AMD APU A10-5800K Quad-Core
Intel Core 2 Quad Q6600 2.4GHz
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6
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Gaming Performance Comparison

In terms of overall gaming performance, the AMD APU A10-5800K Quad-Core is massively better than the Intel Core 2 Quad Q6600 2.4GHz when it comes to running the latest games. This also means it will be less likely to bottleneck more powerful GPUs, allowing them to achieve more of their gaming performance potential.

The APU A10-5800K Quad-Core was released over three years more recently than the Core 2 Quad, and so the APU A10-5800K Quad-Core is likely to have far better levels of support, and will be much more optimized and ultimately superior to the Core 2 Quad when running the latest games.

The APU A10-5800K Quad-Core and the Core 2 Quad both have 4 cores, which is not likely to be a limiting factor for gaming.

More important for gaming than the number of cores and threads is the clock rate. Problematically, unless the two CPUs are from the same family, this can only serve as a general guide and nothing like an exact comparison, because the clock cycles per instruction (CPI) will vary so much.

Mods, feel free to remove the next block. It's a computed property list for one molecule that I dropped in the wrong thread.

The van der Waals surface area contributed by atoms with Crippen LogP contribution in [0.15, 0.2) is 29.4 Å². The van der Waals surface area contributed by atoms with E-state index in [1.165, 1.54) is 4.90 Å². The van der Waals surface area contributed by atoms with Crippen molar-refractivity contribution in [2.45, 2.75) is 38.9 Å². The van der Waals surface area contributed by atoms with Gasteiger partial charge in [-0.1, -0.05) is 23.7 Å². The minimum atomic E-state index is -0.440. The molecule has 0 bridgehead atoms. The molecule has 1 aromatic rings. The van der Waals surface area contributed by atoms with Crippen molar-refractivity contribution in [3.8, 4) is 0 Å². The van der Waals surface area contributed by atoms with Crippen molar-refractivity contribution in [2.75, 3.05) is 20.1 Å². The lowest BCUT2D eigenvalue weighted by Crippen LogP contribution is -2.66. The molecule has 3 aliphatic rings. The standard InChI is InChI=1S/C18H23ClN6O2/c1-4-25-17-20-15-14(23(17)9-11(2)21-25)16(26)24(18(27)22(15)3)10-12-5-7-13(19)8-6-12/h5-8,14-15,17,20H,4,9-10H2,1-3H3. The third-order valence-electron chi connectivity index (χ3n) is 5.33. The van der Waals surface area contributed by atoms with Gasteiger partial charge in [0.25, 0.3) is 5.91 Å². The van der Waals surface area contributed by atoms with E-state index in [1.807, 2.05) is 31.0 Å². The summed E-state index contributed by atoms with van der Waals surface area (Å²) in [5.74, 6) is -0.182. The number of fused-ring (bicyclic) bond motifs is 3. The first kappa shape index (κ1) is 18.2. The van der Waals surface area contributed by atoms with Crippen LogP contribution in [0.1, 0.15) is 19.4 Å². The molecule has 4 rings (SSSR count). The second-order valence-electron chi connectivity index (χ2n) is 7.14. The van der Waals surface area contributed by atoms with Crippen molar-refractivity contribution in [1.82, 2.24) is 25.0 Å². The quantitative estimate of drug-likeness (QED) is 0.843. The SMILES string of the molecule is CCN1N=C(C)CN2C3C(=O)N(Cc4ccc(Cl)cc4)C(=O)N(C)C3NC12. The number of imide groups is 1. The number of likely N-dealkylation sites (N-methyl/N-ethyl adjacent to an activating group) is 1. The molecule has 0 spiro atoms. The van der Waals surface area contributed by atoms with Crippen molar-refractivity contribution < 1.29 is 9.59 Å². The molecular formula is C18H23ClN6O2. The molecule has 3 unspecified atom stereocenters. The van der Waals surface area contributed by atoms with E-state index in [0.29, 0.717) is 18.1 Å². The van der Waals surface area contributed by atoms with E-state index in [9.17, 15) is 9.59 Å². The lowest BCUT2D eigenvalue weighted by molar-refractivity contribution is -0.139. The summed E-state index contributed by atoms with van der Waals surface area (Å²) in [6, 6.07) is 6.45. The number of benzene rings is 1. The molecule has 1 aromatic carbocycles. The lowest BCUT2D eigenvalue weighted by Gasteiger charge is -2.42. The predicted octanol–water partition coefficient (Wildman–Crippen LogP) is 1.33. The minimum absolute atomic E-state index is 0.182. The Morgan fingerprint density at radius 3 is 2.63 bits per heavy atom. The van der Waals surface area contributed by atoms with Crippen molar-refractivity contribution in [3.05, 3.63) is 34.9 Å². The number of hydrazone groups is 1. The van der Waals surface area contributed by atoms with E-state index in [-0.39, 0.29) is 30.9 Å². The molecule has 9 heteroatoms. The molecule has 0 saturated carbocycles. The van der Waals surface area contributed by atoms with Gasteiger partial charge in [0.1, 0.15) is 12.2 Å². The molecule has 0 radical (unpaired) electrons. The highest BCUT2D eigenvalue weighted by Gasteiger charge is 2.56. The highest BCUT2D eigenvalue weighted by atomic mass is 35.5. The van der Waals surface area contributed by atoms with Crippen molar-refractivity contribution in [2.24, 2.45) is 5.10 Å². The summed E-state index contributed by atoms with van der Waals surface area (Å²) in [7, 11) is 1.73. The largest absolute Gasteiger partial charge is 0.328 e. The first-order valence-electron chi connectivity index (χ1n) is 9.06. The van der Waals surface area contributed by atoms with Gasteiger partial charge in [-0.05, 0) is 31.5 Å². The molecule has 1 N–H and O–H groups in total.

The APU A10-5800K Quad-Core and Core 2 Quad are not from the same family of CPUs, so their clock speeds are by no means directly comparable. Bear in mind, then, that while the APU A10-5800K Quad-Core has a 1.4 GHz faster frequency, this is not always an indicator that it will be superior in performance, despite frequency being crucial when trying to avoid GPU bottlenecking. In this case, however, the difference is probably a good indicator that the is superior.

Aside from the clock rate, the next-most important CPU features for PC game performance are L2 and L3 cache size. Faster than RAM, the more cache available, the more data that can be stored for lightning-fast retrieval. L1 Cache is not usually an issue anymore for gaming, with most high-end CPUs eking out about the same L1 performance, and L2 is more important than L3 - but L3 is still important if you want to reach the highest levels of performance. Bear in mind that although it is better to have a larger cache, the larger it is, the higher the latency, so a balance has to be struck.